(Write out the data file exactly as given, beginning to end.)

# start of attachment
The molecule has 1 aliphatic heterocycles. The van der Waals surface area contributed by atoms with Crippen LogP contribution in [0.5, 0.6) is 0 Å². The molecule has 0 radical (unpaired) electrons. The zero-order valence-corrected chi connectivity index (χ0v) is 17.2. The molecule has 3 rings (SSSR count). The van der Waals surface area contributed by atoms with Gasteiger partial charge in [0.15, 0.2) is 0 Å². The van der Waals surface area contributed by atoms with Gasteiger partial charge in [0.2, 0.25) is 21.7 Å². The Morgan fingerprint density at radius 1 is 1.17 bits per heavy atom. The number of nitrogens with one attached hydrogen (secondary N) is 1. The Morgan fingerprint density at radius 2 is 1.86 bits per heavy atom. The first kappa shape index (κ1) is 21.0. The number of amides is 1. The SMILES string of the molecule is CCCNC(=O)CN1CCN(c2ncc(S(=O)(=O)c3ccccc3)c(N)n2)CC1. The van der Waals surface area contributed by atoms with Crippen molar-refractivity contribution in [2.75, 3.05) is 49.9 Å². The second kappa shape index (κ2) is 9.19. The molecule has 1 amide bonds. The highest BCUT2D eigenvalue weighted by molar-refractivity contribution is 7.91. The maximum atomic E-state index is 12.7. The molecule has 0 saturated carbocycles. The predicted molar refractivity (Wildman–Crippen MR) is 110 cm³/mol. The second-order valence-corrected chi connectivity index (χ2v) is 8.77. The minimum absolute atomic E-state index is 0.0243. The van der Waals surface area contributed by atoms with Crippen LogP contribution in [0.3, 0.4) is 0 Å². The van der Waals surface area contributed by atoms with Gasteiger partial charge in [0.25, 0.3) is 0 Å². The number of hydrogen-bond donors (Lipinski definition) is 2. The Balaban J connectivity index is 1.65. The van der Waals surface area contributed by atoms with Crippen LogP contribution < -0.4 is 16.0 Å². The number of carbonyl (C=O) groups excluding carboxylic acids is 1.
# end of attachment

The molecule has 1 aliphatic heterocycles. The van der Waals surface area contributed by atoms with Crippen LogP contribution in [0.5, 0.6) is 0 Å². The molecule has 0 radical (unpaired) electrons. The zero-order valence-corrected chi connectivity index (χ0v) is 17.2. The molecule has 3 rings (SSSR count). The van der Waals surface area contributed by atoms with Gasteiger partial charge in [0.15, 0.2) is 0 Å². The van der Waals surface area contributed by atoms with Gasteiger partial charge in [0.2, 0.25) is 21.7 Å². The Morgan fingerprint density at radius 1 is 1.17 bits per heavy atom. The number of nitrogens with one attached hydrogen (secondary N) is 1. The Morgan fingerprint density at radius 2 is 1.86 bits per heavy atom. The first kappa shape index (κ1) is 21.0. The number of amides is 1. The SMILES string of the molecule is CCCNC(=O)CN1CCN(c2ncc(S(=O)(=O)c3ccccc3)c(N)n2)CC1. The van der Waals surface area contributed by atoms with Crippen molar-refractivity contribution in [2.75, 3.05) is 49.9 Å². The second kappa shape index (κ2) is 9.19. The molecule has 1 amide bonds. The highest BCUT2D eigenvalue weighted by molar-refractivity contribution is 7.91. The maximum atomic E-state index is 12.7. The molecule has 0 saturated carbocycles. The predicted molar refractivity (Wildman–Crippen MR) is 110 cm³/mol. The second-order valence-corrected chi connectivity index (χ2v) is 8.77. The minimum absolute atomic E-state index is 0.0243. The van der Waals surface area contributed by atoms with Crippen LogP contribution in [0.3, 0.4) is 0 Å². The van der Waals surface area contributed by atoms with Gasteiger partial charge in [0.25, 0.3) is 0 Å². The number of hydrogen-bond donors (Lipinski definition) is 2. The Balaban J connectivity index is 1.65. The van der Waals surface area contributed by atoms with Crippen LogP contribution < -0.4 is 16.0 Å². The number of carbonyl (C=O) groups excluding carboxylic acids is 1.